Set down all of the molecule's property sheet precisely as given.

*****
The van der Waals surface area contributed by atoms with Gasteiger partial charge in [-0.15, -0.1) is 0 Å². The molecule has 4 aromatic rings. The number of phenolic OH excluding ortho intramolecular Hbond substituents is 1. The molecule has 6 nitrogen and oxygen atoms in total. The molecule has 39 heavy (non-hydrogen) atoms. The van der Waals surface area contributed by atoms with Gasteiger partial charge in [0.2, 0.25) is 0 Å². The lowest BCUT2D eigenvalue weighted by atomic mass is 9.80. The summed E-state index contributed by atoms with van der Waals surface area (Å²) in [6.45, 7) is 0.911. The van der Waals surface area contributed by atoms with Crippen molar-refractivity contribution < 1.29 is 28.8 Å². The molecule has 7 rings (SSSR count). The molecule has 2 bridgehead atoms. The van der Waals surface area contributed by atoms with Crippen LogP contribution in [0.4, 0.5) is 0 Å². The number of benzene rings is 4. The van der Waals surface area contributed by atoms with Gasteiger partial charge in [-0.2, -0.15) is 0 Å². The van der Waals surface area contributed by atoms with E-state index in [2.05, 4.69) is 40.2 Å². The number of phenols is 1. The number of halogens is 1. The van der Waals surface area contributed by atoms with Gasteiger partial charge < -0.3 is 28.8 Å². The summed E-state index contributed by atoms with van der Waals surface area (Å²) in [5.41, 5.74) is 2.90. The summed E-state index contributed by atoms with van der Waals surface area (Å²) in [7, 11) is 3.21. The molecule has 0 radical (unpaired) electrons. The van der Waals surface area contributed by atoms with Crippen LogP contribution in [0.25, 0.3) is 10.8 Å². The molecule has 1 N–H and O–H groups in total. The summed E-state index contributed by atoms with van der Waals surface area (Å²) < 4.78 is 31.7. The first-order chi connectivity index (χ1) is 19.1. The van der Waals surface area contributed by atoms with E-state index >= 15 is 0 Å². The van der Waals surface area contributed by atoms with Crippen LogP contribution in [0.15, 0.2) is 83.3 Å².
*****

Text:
The van der Waals surface area contributed by atoms with Gasteiger partial charge in [-0.15, -0.1) is 0 Å². The molecule has 4 aromatic rings. The number of phenolic OH excluding ortho intramolecular Hbond substituents is 1. The molecule has 6 nitrogen and oxygen atoms in total. The molecule has 39 heavy (non-hydrogen) atoms. The van der Waals surface area contributed by atoms with Gasteiger partial charge in [0.2, 0.25) is 0 Å². The lowest BCUT2D eigenvalue weighted by atomic mass is 9.80. The summed E-state index contributed by atoms with van der Waals surface area (Å²) in [6.45, 7) is 0.911. The van der Waals surface area contributed by atoms with Crippen molar-refractivity contribution < 1.29 is 28.8 Å². The molecule has 7 rings (SSSR count). The molecule has 2 bridgehead atoms. The van der Waals surface area contributed by atoms with Crippen LogP contribution in [0.4, 0.5) is 0 Å². The number of benzene rings is 4. The van der Waals surface area contributed by atoms with Gasteiger partial charge in [-0.2, -0.15) is 0 Å². The van der Waals surface area contributed by atoms with E-state index in [2.05, 4.69) is 40.2 Å². The number of phenols is 1. The number of halogens is 1. The van der Waals surface area contributed by atoms with Gasteiger partial charge < -0.3 is 28.8 Å². The summed E-state index contributed by atoms with van der Waals surface area (Å²) in [5.41, 5.74) is 2.90. The summed E-state index contributed by atoms with van der Waals surface area (Å²) in [7, 11) is 3.21. The molecule has 0 radical (unpaired) electrons. The van der Waals surface area contributed by atoms with Crippen LogP contribution in [0.25, 0.3) is 10.8 Å². The molecule has 1 N–H and O–H groups in total. The summed E-state index contributed by atoms with van der Waals surface area (Å²) < 4.78 is 31.7. The first-order chi connectivity index (χ1) is 19.1. The van der Waals surface area contributed by atoms with E-state index >= 15 is 0 Å². The van der Waals surface area contributed by atoms with Crippen LogP contribution in [0.15, 0.2) is 83.3 Å².